Latest model in the WonderSwan family. Not as big an improvement as the Gameboy Advance was over the Gameboy Color, but still nice to have, being fully backwards compatible to all former models. It features a TFT display which allows for better viewability.

The Specs: (as translated from the japanese webpage)

  • Size: 77.5×127.7×17.5mm
  • Weight : 98g
  • Keys: 13
  • Power Source: Wonderswan Accu (not included) or single AA battery.
  • Running time: One charge lasts about 15 hours.
  • Display: 224*144 dot, 2.8 inch LCD color TFT display. Framerate 75.47 hz.
  • Resolution:
    • Monochrome mode : 4 out of 8 greytones
    • Color A: 4 out of 8 colors
    • Color B: 241 out of 4096 colors
  • CPU-Core: V30MZ
  • Operational Clock: 3.072MHz
  • Memory: 64K byte IRAM, 16 Kbit EEPROM
  • Transfer: Serial 9600bps/ 38400bps
  • Timer: 2 (H Blank/V Blank)
  • Interrupts: 8ch
  • Defined Characters: 1024 (SPR 512)
  • SCR Picture: 2 (possible simulataneously)
  • Character Size: 8dot × 8dot
  • Character Color: 4/8(Mono)/ 16/4096 (Color)
  • Spritenumber 1 Screen: 128 / Horizontal Line: 32
  • Sound Channels: 4ch
  • Playback Frequency: 46.88Hz ~ 96Khz
  • Sound Output System:: Digital (PWM?DAC Serial Signal)
  • Unit Speakers: Piezoelectric speaker (Mono)
  • Headphone Exit: 2 Channel Stereo ? LR 16 level
  • Connector 48pin Cardridge (1.25mm Pitch)

The newest model in Bandai's WonderSwan line, the SwanCrystal was released on July 12, 2002. It currently has a suggested retail price of ¥7800 (about US$65) although I bought mine for slightly less in Akihabara. It has been released in two colors: Violet Blue and Wine Red.

As someone who owns both a Game Boy Advance and a SwanCrystal, I was fairly unimpressed by the SwanCrystal. The SwanCrystal is notably lighter than the GBA due to the fact that it takes only one AA battery, but the screen (described as "TV-like" by the store saleswoman) is no brighter than the GBA's. The library of games is predominantly RPGs: I picked up Final Fantasy IV in Japanese with the system, and I've been impressed with the game's quality. Most new games will cost about ¥5000 (about US$42) but older and secondhand games are cheaper. The screen resolution is too low to display Kanji clearly, so most games use hiragana and katakana characters instead. The SwanCrystal is fully backward compatible with the WonderSwan Color and WonderSwan, with the advantage over the former being a brighter and larger screen (2.8" versus 2.5").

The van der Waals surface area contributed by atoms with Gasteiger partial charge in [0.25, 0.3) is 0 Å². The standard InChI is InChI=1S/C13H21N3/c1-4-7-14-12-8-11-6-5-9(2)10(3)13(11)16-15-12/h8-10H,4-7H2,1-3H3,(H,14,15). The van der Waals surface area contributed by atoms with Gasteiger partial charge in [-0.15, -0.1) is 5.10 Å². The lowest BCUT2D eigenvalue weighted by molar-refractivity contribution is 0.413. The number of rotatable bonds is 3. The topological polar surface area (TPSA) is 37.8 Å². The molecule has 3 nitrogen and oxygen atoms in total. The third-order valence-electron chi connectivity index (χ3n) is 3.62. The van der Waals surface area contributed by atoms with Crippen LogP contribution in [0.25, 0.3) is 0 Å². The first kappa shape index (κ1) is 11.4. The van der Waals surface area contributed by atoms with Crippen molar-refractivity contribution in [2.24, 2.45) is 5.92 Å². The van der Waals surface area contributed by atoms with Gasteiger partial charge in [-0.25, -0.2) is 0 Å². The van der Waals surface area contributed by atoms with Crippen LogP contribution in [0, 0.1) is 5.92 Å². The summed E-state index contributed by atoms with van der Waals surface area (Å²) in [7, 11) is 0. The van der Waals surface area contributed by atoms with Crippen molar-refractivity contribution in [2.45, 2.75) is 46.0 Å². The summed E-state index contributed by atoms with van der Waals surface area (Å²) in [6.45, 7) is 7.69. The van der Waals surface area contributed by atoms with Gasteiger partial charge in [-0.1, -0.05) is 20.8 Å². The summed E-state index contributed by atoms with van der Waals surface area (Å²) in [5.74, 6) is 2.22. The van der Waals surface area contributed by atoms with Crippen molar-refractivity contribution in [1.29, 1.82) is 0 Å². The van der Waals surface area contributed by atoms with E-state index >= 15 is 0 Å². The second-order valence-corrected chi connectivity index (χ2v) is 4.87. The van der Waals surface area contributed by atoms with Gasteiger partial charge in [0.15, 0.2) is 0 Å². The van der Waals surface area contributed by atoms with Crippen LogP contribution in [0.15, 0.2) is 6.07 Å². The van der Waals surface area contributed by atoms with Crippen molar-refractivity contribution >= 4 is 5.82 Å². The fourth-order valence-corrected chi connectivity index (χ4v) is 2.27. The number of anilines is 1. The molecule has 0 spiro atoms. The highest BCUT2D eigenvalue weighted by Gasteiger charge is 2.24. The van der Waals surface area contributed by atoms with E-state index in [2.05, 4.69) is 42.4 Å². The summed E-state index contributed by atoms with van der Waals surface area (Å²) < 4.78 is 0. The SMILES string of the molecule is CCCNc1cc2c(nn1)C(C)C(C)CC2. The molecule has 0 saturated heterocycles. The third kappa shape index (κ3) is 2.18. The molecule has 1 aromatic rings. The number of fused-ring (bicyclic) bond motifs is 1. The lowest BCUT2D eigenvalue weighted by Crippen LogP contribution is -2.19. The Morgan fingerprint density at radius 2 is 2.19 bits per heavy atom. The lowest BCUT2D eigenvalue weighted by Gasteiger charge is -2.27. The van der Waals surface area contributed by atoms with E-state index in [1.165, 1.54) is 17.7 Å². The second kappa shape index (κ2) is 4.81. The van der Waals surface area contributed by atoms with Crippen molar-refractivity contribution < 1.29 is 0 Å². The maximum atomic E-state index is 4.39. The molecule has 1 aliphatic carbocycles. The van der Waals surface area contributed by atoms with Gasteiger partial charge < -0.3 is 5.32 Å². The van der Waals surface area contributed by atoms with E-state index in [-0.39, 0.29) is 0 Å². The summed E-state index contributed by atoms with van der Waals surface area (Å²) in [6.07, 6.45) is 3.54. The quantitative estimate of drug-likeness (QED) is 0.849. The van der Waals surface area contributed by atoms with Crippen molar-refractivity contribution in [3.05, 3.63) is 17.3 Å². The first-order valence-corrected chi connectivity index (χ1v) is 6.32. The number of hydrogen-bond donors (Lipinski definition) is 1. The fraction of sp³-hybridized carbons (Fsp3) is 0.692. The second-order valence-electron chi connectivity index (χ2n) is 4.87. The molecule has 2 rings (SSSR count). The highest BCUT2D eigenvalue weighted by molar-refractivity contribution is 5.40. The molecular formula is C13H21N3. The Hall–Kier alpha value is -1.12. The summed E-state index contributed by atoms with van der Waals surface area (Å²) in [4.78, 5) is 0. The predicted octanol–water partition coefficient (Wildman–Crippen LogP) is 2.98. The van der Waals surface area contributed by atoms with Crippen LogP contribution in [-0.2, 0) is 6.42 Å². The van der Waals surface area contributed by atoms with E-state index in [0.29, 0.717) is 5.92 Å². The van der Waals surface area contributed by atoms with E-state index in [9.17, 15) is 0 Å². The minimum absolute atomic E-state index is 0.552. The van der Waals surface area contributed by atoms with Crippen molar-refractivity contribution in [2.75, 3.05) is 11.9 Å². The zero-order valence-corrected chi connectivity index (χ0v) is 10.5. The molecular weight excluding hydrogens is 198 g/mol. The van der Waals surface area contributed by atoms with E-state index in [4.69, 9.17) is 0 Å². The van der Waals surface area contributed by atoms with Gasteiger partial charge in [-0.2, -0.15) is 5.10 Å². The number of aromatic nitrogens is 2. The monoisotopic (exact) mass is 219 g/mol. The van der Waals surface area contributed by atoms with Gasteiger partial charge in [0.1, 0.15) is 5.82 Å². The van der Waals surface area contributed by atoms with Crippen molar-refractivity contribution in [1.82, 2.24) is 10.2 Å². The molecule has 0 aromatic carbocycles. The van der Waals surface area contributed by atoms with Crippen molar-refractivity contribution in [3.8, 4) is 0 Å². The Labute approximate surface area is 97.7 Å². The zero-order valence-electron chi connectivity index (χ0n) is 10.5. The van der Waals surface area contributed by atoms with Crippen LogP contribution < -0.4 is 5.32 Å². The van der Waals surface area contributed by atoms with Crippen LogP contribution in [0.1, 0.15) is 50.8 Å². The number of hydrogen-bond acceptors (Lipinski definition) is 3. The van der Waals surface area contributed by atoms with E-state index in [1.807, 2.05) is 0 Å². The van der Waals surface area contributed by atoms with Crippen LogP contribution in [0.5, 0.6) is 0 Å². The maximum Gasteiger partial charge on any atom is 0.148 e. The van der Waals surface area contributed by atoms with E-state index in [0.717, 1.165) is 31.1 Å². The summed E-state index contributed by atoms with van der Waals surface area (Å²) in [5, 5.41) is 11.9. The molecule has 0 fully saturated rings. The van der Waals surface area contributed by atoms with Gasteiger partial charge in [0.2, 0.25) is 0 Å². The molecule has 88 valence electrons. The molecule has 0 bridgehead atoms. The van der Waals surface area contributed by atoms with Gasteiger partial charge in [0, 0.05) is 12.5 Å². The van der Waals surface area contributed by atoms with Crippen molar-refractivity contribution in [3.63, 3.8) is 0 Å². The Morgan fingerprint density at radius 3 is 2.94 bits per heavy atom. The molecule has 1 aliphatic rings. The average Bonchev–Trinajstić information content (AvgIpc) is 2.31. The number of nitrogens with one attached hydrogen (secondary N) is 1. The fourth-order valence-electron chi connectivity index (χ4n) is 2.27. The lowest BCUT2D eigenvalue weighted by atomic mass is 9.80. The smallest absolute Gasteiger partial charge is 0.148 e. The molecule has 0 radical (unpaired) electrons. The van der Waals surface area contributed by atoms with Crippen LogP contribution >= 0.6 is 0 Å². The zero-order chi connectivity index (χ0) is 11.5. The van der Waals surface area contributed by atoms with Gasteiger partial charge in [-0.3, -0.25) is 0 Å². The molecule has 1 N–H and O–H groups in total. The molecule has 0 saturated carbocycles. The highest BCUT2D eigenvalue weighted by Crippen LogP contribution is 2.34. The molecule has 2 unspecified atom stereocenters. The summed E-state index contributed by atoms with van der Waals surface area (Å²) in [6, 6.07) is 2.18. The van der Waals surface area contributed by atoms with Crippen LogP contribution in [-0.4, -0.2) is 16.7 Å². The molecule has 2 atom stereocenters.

The accessories market for the SwanCrystal is fairly small: Bandai sells the MobileWonderGate to provide connectivity through a mobile phone, a small robot can be controlled through the serial port, and an adapter provides sound through a standard headphone jack. The lack of a headphone jack on board is annoying, and the sound can only be set to one of four levels: 3 (highest), 2, 1 (lowest), and 0 (off).

The SwanCrystal fits well in the hands, although it takes a little time to get used to the two crosskey buttons on the left side. Each of the X1..X4 and Y1..Y4 buttons operates independently of the others, unlike a d-pad, so diagonal movement is almost too easy. Fortunately, in RPGs this doesn't pose much of a problem. There are no shoulder buttons like with the GBA, but I don't miss them too much.

Neat trick: if you hold down the START button while powering on the SwanCrystal, you can customize the name that is displayed at power-on (it defaults to "SWANCRYSTAL"). Other user data includes date of birth, blood type, and gender. The SwanCrystal does not have a built-in clock to store the current date or time, so it will not be able to wish you Happy Birthday in real time. This data is not lost when batteries are changed.

I'll probably pick up a couple of extra games before leaving Japan, but I would not highly recommend the SwanCrystal to anyone but the most die-hard RPG fans. In any case, it has earned a spot in my video game collection, and FFIV has taught me useful Japanese words like tatakau (attack).

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